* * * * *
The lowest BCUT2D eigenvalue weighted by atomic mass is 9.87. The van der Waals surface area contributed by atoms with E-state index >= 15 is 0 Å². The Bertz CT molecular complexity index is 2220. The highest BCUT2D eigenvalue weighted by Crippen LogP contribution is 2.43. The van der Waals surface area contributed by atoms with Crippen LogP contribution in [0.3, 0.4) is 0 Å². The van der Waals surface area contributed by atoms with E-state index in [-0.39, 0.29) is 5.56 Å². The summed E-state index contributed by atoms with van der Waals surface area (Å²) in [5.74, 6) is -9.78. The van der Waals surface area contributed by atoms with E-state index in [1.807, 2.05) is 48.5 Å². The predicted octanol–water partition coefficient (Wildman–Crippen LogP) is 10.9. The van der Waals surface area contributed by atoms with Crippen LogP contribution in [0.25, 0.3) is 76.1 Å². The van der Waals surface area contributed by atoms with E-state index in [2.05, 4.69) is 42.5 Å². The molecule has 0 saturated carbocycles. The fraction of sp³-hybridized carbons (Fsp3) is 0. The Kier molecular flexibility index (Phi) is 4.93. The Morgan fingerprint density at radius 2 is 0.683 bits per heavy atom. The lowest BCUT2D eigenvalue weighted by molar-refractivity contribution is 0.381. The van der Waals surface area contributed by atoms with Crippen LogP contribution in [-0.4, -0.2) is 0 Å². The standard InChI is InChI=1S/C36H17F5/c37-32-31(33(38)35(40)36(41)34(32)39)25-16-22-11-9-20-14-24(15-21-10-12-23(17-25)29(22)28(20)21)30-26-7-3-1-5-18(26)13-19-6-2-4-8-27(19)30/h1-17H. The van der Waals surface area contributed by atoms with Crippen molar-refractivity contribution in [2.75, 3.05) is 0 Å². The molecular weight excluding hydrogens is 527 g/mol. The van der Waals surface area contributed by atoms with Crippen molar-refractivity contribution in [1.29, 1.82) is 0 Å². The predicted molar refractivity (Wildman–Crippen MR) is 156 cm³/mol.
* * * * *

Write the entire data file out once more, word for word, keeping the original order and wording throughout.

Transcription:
The lowest BCUT2D eigenvalue weighted by atomic mass is 9.87. The van der Waals surface area contributed by atoms with E-state index >= 15 is 0 Å². The Bertz CT molecular complexity index is 2220. The highest BCUT2D eigenvalue weighted by Crippen LogP contribution is 2.43. The van der Waals surface area contributed by atoms with Crippen LogP contribution in [0.3, 0.4) is 0 Å². The van der Waals surface area contributed by atoms with E-state index in [-0.39, 0.29) is 5.56 Å². The summed E-state index contributed by atoms with van der Waals surface area (Å²) in [5.74, 6) is -9.78. The van der Waals surface area contributed by atoms with E-state index in [1.807, 2.05) is 48.5 Å². The predicted octanol–water partition coefficient (Wildman–Crippen LogP) is 10.9. The van der Waals surface area contributed by atoms with Crippen LogP contribution in [0.25, 0.3) is 76.1 Å². The van der Waals surface area contributed by atoms with E-state index in [2.05, 4.69) is 42.5 Å². The molecule has 0 saturated carbocycles. The fraction of sp³-hybridized carbons (Fsp3) is 0. The Kier molecular flexibility index (Phi) is 4.93. The Morgan fingerprint density at radius 2 is 0.683 bits per heavy atom. The lowest BCUT2D eigenvalue weighted by molar-refractivity contribution is 0.381. The van der Waals surface area contributed by atoms with Crippen LogP contribution in [-0.4, -0.2) is 0 Å². The standard InChI is InChI=1S/C36H17F5/c37-32-31(33(38)35(40)36(41)34(32)39)25-16-22-11-9-20-14-24(15-21-10-12-23(17-25)29(22)28(20)21)30-26-7-3-1-5-18(26)13-19-6-2-4-8-27(19)30/h1-17H. The van der Waals surface area contributed by atoms with Crippen molar-refractivity contribution in [2.75, 3.05) is 0 Å². The molecular weight excluding hydrogens is 527 g/mol. The van der Waals surface area contributed by atoms with Crippen molar-refractivity contribution in [1.29, 1.82) is 0 Å². The predicted molar refractivity (Wildman–Crippen MR) is 156 cm³/mol.